The Guardian published this article that reflects the lessons that can be shared between the Basques and the Welsh:
Basque in glory
Wales has much to learn from successes of the Basque country , writes the Plaid Cymru president, Ieuan Wyn Jones
Thursday June 13 2002 10:53 BST
My visit to the Basque country came 20 years after its people had secured a high degree of autonomy within the Spanish state. In the early 1980s they established a parliament with legislative powers, they had the ability to raise their own taxes and expectations were high that self-government would restore their confidence as a nation.
I wanted to gauge the extent to which those expectations had been met. They must have been doing something right; the nationalist parties have been in power for all this period. I was also visiting at an important time in the Welsh electoral calendar, 12 months before the next election to the Welsh assembly.
Currently, the Basque government is run by a coalition of three parties, with the nationalist PNV being the senior partner. Their partners are the EA, a smaller nationalist party and an even smaller left wing/green group. I also wanted to see how the nationalist parties worked in government, how coalition government worked and what tensions existed after the Spanish parties - the PP and socialists - made a massive effort to unseat them in the 2001 elections.
The Basques seem to be at ease with their identity, and the confidence they exude as a nation is everywhere. They know exactly who they are, and are proud of the fact that Franco's terrible regime failed to extinguish their sense of nationhood or their love of their language. And there is very little support for violence or terrorism. The vast majority of Basques see constitutional politics as the only way forward.
Their self-belief and confidence is best exemplified by their audacious - and ultimately successful - bid to secure a new Guggenheim museum. The magnificent Frank O. Gehry building in the heart of Bilbao is a 21st-century architectural icon, and attracts visitors from all over the world. Bilbao, once a city in decline following the collapse of its shipbuilding industry, is now a modern, prosperous city which regularly appears on the must-see lists of wealthy tourists.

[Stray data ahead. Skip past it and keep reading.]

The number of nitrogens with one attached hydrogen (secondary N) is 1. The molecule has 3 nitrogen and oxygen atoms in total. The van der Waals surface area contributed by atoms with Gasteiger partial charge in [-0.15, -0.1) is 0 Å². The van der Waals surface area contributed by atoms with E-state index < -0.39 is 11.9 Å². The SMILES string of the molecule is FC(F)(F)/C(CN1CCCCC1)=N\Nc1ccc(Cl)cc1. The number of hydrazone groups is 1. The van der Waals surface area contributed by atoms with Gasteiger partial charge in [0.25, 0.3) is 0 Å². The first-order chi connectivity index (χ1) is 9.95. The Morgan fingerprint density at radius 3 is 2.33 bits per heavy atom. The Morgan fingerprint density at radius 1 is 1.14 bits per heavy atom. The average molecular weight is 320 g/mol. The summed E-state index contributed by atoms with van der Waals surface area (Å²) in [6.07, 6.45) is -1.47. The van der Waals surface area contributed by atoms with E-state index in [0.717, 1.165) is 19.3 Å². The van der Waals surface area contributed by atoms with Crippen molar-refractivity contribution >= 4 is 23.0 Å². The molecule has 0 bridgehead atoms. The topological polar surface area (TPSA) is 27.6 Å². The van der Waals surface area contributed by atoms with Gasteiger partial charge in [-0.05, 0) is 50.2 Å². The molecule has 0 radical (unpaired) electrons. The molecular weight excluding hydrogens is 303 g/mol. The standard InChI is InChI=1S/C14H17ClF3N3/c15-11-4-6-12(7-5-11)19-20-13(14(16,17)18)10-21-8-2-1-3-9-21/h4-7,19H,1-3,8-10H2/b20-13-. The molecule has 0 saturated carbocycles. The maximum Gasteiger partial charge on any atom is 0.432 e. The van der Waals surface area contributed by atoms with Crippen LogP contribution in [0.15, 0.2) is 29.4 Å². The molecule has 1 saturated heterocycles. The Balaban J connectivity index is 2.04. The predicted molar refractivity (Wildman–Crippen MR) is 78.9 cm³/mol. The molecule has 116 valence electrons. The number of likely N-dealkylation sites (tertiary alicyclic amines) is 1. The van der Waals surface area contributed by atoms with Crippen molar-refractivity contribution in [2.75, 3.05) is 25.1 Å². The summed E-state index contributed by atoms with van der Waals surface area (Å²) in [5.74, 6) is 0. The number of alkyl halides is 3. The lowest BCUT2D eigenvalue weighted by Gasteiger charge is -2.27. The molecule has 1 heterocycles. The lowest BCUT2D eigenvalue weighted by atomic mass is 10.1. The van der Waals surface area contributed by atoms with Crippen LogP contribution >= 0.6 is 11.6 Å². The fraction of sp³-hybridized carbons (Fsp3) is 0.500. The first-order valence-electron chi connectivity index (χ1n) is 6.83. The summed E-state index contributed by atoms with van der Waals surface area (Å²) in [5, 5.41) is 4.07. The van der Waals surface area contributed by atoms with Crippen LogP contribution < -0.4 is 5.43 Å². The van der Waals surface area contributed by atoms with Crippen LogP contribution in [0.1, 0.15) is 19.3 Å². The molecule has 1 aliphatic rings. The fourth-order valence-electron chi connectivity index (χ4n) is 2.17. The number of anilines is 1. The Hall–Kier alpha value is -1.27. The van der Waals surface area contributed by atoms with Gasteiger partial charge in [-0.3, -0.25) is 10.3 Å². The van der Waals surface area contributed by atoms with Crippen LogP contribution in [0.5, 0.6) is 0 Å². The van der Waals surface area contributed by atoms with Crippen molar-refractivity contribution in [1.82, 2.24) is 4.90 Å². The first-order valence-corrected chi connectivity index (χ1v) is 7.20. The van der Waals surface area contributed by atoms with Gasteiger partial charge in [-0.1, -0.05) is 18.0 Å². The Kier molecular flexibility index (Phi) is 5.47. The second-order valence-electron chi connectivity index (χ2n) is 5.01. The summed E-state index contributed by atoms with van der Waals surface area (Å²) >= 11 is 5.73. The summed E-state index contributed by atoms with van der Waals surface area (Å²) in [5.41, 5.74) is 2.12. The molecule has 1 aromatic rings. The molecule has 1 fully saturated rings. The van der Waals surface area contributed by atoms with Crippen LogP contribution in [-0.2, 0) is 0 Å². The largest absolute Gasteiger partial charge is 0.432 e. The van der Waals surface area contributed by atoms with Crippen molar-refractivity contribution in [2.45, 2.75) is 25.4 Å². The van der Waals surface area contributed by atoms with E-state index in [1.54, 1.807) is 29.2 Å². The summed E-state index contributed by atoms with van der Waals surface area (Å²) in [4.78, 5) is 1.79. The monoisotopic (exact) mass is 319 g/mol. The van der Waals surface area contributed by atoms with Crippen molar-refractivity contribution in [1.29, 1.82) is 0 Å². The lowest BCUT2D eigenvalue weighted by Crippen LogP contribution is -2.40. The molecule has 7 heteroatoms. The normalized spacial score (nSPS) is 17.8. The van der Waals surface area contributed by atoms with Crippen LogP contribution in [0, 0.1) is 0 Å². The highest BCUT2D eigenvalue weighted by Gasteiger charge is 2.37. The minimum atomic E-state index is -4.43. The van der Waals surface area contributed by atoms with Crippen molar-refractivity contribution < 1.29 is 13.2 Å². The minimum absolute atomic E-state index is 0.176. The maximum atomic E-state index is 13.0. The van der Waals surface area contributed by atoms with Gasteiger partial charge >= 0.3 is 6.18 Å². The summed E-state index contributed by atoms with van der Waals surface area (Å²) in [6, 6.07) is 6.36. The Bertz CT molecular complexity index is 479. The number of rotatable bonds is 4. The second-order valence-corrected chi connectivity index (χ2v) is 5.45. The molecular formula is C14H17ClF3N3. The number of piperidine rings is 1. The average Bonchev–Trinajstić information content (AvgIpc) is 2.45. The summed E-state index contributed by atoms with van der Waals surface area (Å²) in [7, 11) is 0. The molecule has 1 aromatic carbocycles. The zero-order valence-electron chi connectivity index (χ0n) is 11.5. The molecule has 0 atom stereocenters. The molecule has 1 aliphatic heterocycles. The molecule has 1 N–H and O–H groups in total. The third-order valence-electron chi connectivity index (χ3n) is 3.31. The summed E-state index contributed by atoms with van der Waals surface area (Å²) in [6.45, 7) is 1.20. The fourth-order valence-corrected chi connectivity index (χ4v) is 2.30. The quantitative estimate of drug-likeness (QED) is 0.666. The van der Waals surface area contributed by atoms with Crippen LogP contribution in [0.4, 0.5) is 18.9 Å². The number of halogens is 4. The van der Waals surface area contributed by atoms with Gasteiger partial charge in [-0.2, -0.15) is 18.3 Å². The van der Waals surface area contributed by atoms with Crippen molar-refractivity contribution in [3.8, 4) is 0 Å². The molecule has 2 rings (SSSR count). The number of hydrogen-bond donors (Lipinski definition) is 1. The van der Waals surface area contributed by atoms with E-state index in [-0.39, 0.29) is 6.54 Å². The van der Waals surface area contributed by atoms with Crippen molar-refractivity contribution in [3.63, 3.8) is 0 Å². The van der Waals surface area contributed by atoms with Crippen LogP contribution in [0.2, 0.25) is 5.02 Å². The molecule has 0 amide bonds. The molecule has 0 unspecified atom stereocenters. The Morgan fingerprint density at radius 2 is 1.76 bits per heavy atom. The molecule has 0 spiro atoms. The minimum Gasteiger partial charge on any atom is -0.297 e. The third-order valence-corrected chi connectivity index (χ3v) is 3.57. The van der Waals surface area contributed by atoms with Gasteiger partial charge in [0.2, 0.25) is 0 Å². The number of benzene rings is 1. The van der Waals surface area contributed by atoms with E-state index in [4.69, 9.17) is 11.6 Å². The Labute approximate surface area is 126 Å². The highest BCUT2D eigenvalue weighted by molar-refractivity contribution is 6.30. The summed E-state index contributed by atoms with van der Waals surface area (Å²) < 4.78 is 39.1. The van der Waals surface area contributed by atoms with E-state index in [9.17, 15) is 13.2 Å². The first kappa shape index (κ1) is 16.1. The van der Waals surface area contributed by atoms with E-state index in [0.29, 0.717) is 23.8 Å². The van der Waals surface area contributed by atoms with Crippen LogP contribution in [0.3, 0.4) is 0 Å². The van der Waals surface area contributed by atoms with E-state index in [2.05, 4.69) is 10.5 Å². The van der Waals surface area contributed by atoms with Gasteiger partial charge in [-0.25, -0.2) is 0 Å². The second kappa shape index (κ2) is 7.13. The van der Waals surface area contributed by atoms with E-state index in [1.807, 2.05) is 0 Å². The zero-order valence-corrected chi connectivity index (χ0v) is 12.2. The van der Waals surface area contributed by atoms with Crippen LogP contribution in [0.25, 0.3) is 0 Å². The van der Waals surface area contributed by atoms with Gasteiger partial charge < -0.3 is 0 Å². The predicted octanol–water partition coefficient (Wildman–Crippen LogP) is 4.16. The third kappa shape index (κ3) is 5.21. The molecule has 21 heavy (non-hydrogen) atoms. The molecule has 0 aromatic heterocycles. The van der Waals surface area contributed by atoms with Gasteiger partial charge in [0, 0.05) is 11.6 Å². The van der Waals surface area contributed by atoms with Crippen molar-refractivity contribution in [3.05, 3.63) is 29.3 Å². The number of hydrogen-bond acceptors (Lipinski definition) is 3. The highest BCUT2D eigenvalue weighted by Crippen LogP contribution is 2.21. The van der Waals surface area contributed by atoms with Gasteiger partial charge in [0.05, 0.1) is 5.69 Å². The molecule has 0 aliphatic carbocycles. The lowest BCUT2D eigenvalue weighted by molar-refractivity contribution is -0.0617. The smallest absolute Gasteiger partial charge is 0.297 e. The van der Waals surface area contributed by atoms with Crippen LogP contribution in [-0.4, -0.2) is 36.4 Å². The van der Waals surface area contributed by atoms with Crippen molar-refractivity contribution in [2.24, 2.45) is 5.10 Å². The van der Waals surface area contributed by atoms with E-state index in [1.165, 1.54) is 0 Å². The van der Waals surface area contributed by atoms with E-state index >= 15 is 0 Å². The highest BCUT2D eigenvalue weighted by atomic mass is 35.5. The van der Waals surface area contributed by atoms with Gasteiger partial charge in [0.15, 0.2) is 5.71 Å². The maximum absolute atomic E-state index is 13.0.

In 20 years of autonomy, the Basques have seen their economy grow to being the most successful in the Spanish state. The current growth rate of 5.3% compares favourably with any country in Europe, twice the UK rate, and almost four times as much as Wales. The Welsh are falling behind the rest of the UK, while the Basques are striding way ahead the rest of Spain.
The Basques' success is based on sound economics, and this has enabled them to improve their public services. I was particularly impressed with their commitment to education. We have a lot to learn from them in the strategic and focused way their system of education and training meets the needs of their growing economy.
When the Basque parliament was first established, the Basque language faced the same crisis as that which faces the Welsh language today. About 25% of the Basques spoke their language then, a figure which compares to the 20% who speak Welsh. They also faced a similar situation, in that Basque speakers were largely concentrated in parts of the country. In Wales, most areas where Welsh is spoken by a majority of the population are in the north and west of our country.
But the Basques have made determined efforts, largely through education, to substantially increase the number of Basque speakers. They have made significant progress, and some people we spoke to said that up to 50% of the population has some grasp of the language. This is extraordinary, given that the language was banned during the Franco period.
There are clear differences between Wales and the Basque country, and it would be foolish to think that what they have done could be slavishly replicated in Wales. But one lesson that I took away from my visit was that we have to raise our game in Wales.
The first term of the national assembly in Cardiff Bay has been characterised by awful timidity, caution and petty squabbling. No wonder people think it is a glorified county council, under the current Labour-led coalition it acts like one. Wales deserves better than this.
With leadership, a bit of audacity, clear vision, determination and strategic thought, Wales' fortunes can be turned round. But we have to think big. I want a Plaid Cymru government in the national assembly to give the people of Wales a reason to be proud of our nation, and to improve our flagging economic fortunes.
Although we could not replicate precise policy initiatives, we can match the Basque's spirit and confidence. Wales can and must replicate their success.
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